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Alumni Stories: Karol Głogowiecki

Alumni Stories: Karol Głogowiecki

“With advances in digitization, more and more technical skills are needed to operate systems across a variety of industries. It can be said that if you don’t take an interested in the IT industry, sooner or later the IT industry will take an interest in you. (...)”

Name : Karol Głogowiecki

Place of residence: Barcelona, ​​Spain

Job position: Project manager at a consulting company

Field of study: Cultural Studies, specialization: American studies

 

  • What is the best memory from your time at the Jagiellonian University?

I was very lucky with my classmates. They were fascinated with the subject of studies, which meant that discussions started during classes often went on during breaks. We also spent time together after class, because it was simply a group of really awesome people. I have very good memories of St. Patrick’s Day or the Election Night of 2012 when we divided into camps supporting either Barack Obama or Mitt Romney.

 

  • How did your career start? What were the turning points?

In my time in college, I was very active in a student organization and I also worked in tourism. In the 5th year of college, I started my first full-time job for an international corporation in the payroll department. It wasn't exactly what I was looking for, so I decided to take advantage of my last vacation as a student and make my dreams come true by going to Yellowstone National Park as a part of a ‘Work & Travel’ programme. During this trip I had a lot of amazing moments and met great people.

When I returned from the USA, I was persuaded by a friend to apply for the international Global Trainee program at ABB Company. Though I had no qualifications or experience for an IT job, the company gave me a chance due to my international trips and activities in a student organization. As part of the Global Trainee programme, I worked on a project in Switzerland for 6 months, and also had the opportunity to travel to the United States again and work for a year as a project manager at their Atlanta branch.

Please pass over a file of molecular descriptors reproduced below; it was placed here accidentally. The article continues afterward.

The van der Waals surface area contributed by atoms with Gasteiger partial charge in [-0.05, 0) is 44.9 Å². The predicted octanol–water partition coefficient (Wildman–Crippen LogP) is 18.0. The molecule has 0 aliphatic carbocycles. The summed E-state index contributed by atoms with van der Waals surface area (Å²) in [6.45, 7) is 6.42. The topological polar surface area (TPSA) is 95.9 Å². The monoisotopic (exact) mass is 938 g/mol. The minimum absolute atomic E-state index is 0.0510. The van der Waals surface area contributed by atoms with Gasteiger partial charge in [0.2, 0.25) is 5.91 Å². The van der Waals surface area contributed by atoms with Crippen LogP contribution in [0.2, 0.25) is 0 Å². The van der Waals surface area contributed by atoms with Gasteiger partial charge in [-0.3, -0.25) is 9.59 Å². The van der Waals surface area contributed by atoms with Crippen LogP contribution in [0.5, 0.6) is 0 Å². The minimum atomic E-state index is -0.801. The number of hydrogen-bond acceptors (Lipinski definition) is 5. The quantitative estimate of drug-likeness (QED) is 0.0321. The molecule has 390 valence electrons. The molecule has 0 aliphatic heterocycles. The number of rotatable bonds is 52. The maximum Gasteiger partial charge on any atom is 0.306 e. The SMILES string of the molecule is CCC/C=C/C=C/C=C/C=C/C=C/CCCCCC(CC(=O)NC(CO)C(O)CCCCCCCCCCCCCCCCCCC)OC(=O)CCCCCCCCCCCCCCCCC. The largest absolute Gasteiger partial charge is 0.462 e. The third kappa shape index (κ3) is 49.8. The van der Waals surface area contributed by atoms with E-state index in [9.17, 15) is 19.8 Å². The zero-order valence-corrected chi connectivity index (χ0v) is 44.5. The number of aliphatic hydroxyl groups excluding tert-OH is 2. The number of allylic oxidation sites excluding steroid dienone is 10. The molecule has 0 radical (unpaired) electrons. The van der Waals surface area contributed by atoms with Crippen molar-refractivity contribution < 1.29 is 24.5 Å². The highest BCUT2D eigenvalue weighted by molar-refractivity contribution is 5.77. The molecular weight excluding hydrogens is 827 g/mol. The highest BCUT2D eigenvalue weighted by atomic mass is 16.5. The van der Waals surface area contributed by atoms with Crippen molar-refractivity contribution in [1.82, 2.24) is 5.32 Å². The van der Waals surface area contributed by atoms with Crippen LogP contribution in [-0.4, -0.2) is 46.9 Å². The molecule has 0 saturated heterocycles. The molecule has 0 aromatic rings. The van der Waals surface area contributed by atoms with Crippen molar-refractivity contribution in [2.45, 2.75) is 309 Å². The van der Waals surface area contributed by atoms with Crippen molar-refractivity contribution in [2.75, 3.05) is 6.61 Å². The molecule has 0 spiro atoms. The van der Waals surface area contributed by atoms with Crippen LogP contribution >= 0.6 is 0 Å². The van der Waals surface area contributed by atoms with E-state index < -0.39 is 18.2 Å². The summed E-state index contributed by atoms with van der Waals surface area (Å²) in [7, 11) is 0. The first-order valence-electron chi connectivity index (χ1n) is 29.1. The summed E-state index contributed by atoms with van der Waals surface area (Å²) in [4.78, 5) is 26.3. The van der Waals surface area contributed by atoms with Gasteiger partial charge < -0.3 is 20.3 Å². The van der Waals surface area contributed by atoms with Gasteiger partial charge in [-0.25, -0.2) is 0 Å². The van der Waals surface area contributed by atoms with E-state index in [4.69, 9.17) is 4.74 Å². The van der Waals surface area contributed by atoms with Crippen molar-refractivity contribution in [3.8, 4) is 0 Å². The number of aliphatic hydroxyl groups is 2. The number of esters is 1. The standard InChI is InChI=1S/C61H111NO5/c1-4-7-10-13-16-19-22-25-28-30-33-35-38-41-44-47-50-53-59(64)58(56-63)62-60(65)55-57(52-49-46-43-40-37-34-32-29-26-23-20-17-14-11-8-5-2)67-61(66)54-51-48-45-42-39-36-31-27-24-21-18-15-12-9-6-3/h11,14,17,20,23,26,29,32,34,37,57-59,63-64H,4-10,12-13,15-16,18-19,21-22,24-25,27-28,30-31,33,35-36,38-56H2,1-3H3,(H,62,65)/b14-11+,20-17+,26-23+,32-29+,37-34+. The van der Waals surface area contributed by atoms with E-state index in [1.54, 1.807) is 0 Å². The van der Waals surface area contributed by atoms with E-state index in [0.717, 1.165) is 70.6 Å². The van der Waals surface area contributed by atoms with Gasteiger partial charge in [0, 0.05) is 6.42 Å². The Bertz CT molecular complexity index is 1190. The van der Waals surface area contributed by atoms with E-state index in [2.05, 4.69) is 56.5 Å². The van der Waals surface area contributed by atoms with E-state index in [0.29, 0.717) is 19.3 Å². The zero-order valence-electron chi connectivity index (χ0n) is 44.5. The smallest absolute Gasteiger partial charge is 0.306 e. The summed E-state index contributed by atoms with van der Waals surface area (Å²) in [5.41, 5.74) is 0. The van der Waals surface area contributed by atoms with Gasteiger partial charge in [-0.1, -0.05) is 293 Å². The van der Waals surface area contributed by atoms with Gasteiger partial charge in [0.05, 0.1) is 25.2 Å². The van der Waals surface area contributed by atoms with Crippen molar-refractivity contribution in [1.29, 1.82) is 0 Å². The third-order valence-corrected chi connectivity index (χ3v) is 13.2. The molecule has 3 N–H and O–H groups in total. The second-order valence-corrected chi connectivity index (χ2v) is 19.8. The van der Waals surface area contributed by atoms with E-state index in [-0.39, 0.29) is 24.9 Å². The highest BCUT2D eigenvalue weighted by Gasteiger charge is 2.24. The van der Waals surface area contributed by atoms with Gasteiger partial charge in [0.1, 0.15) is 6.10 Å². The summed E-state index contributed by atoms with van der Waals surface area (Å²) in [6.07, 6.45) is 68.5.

Zdjęcie przedstawia absolwenta na tle jeziora.

Photo from the graduate's own collection

  • How did your education contribute to your career development?

I believe that my studies allowed me to grow not only in terms of my professional field, but – perhaps most importantly – in terms of personality. Of course, knowledge about the United States helped me fit in better when travelling to America and get to know Americans. Also the classes I took on cultural studies allowed me to understand how societies function and become more culturally aware. This is very important, working in an international environment.

The Institute of American Studies and Polish Diaspora is staffed by wonderful lecturers with vast knowledge and an ability to provide a very interesting learning experience. What stuck in my memory was the seminar with professor Radosław Rybkowski. In one of the classes, he thoroughly analyzed a paper I wrote based on a book I’d  brought from the USA. The theses presented in it, as it later turned out, were quite controversial. The professor allowed me to understand that you always have to be critical of the sources you use. This is especially important now in the era of overwhelming “fake news".

Zdjęcie przedstawia absolwenta na tle natury.

Photo from the graduate's own collection

  • Tell us about your current job. What do you do?

I work for a consulting company as a project manager. I am currently in charge of a team for a leading company in the optical industry. We work on projects related to Salesforce, a system for sales and customer relations management. We also support online marketing campaigns and website development for European and Middle Eastern companies. This is why most of the work is done remotely and I work on a daily basis with people based in various places around the world.